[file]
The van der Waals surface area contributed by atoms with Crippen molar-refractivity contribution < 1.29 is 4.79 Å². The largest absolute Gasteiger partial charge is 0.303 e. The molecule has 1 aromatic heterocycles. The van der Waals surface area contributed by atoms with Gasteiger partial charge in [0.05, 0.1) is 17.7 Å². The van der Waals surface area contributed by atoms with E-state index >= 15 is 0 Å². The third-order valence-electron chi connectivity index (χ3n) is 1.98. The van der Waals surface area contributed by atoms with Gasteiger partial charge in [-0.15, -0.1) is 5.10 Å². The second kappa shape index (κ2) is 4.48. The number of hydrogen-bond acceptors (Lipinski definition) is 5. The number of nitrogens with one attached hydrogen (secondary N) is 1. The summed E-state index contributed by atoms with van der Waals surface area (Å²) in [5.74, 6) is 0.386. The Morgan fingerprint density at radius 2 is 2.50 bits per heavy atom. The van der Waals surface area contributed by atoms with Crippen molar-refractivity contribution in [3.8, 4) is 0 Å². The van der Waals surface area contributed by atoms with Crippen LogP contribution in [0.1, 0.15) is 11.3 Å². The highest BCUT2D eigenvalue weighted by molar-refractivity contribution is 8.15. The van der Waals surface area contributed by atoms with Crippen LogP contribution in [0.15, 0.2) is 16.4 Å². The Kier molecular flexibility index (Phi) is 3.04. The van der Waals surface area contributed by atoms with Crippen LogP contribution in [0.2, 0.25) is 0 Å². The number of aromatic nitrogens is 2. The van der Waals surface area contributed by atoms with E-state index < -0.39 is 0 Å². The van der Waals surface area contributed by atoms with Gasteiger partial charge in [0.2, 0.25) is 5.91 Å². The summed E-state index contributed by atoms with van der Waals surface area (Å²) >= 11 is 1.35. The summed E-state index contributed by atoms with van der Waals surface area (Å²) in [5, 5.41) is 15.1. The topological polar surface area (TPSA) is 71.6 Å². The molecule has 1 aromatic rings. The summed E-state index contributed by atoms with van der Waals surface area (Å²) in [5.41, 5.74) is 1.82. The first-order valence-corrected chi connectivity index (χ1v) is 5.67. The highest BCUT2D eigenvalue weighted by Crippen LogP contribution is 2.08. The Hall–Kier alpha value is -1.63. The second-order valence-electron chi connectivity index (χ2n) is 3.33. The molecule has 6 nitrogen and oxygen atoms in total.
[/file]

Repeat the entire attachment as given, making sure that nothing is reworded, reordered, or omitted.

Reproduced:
The van der Waals surface area contributed by atoms with Crippen molar-refractivity contribution < 1.29 is 4.79 Å². The largest absolute Gasteiger partial charge is 0.303 e. The molecule has 1 aromatic heterocycles. The van der Waals surface area contributed by atoms with Gasteiger partial charge in [0.05, 0.1) is 17.7 Å². The van der Waals surface area contributed by atoms with E-state index >= 15 is 0 Å². The third-order valence-electron chi connectivity index (χ3n) is 1.98. The van der Waals surface area contributed by atoms with Gasteiger partial charge in [-0.15, -0.1) is 5.10 Å². The second kappa shape index (κ2) is 4.48. The number of hydrogen-bond acceptors (Lipinski definition) is 5. The number of nitrogens with one attached hydrogen (secondary N) is 1. The summed E-state index contributed by atoms with van der Waals surface area (Å²) in [5.74, 6) is 0.386. The Morgan fingerprint density at radius 2 is 2.50 bits per heavy atom. The van der Waals surface area contributed by atoms with Crippen molar-refractivity contribution in [3.8, 4) is 0 Å². The van der Waals surface area contributed by atoms with Crippen LogP contribution in [0.1, 0.15) is 11.3 Å². The highest BCUT2D eigenvalue weighted by molar-refractivity contribution is 8.15. The van der Waals surface area contributed by atoms with Crippen LogP contribution in [0.15, 0.2) is 16.4 Å². The Kier molecular flexibility index (Phi) is 3.04. The van der Waals surface area contributed by atoms with Crippen LogP contribution in [0.2, 0.25) is 0 Å². The number of aromatic nitrogens is 2. The van der Waals surface area contributed by atoms with E-state index < -0.39 is 0 Å². The van der Waals surface area contributed by atoms with Gasteiger partial charge in [0.2, 0.25) is 5.91 Å². The summed E-state index contributed by atoms with van der Waals surface area (Å²) >= 11 is 1.35. The summed E-state index contributed by atoms with van der Waals surface area (Å²) in [5, 5.41) is 15.1. The topological polar surface area (TPSA) is 71.6 Å². The molecule has 1 aromatic rings. The summed E-state index contributed by atoms with van der Waals surface area (Å²) in [5.41, 5.74) is 1.82. The first-order valence-corrected chi connectivity index (χ1v) is 5.67. The highest BCUT2D eigenvalue weighted by Crippen LogP contribution is 2.08. The Hall–Kier alpha value is -1.63. The second-order valence-electron chi connectivity index (χ2n) is 3.33. The molecule has 6 nitrogen and oxygen atoms in total.